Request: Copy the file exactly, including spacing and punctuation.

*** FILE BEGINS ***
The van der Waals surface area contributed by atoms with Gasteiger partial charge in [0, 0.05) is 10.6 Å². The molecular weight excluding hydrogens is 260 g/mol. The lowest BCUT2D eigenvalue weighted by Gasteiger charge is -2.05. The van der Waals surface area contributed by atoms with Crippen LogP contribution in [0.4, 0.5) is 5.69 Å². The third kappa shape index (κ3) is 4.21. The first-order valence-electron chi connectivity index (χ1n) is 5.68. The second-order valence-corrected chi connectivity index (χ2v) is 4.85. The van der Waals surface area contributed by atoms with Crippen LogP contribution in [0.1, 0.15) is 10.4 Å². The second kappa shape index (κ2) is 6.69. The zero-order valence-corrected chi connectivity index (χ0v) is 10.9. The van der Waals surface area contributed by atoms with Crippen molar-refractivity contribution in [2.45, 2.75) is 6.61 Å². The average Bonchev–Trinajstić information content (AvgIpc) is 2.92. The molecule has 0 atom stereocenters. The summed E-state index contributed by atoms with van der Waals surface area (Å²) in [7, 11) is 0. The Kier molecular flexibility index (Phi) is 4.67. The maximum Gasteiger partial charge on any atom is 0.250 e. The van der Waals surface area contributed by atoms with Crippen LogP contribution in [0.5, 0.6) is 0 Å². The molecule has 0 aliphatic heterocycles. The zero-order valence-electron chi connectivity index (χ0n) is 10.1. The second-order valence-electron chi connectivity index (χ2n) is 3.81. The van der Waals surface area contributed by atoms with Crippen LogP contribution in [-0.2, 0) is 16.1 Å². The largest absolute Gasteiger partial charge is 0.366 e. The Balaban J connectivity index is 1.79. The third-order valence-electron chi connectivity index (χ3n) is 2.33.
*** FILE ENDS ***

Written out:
The van der Waals surface area contributed by atoms with Gasteiger partial charge in [0, 0.05) is 10.6 Å². The molecular weight excluding hydrogens is 260 g/mol. The lowest BCUT2D eigenvalue weighted by Gasteiger charge is -2.05. The van der Waals surface area contributed by atoms with Crippen LogP contribution in [0.4, 0.5) is 5.69 Å². The third kappa shape index (κ3) is 4.21. The first-order valence-electron chi connectivity index (χ1n) is 5.68. The second-order valence-corrected chi connectivity index (χ2v) is 4.85. The van der Waals surface area contributed by atoms with Crippen LogP contribution in [0.1, 0.15) is 10.4 Å². The second kappa shape index (κ2) is 6.69. The zero-order valence-corrected chi connectivity index (χ0v) is 10.9. The van der Waals surface area contributed by atoms with Crippen molar-refractivity contribution in [2.45, 2.75) is 6.61 Å². The average Bonchev–Trinajstić information content (AvgIpc) is 2.92. The molecule has 0 atom stereocenters. The summed E-state index contributed by atoms with van der Waals surface area (Å²) in [7, 11) is 0. The Kier molecular flexibility index (Phi) is 4.67. The maximum Gasteiger partial charge on any atom is 0.250 e. The van der Waals surface area contributed by atoms with Crippen LogP contribution in [0.5, 0.6) is 0 Å². The molecule has 0 aliphatic heterocycles. The zero-order valence-electron chi connectivity index (χ0n) is 10.1. The second-order valence-electron chi connectivity index (χ2n) is 3.81. The van der Waals surface area contributed by atoms with Crippen LogP contribution in [-0.2, 0) is 16.1 Å². The largest absolute Gasteiger partial charge is 0.366 e. The Balaban J connectivity index is 1.79. The third-order valence-electron chi connectivity index (χ3n) is 2.33.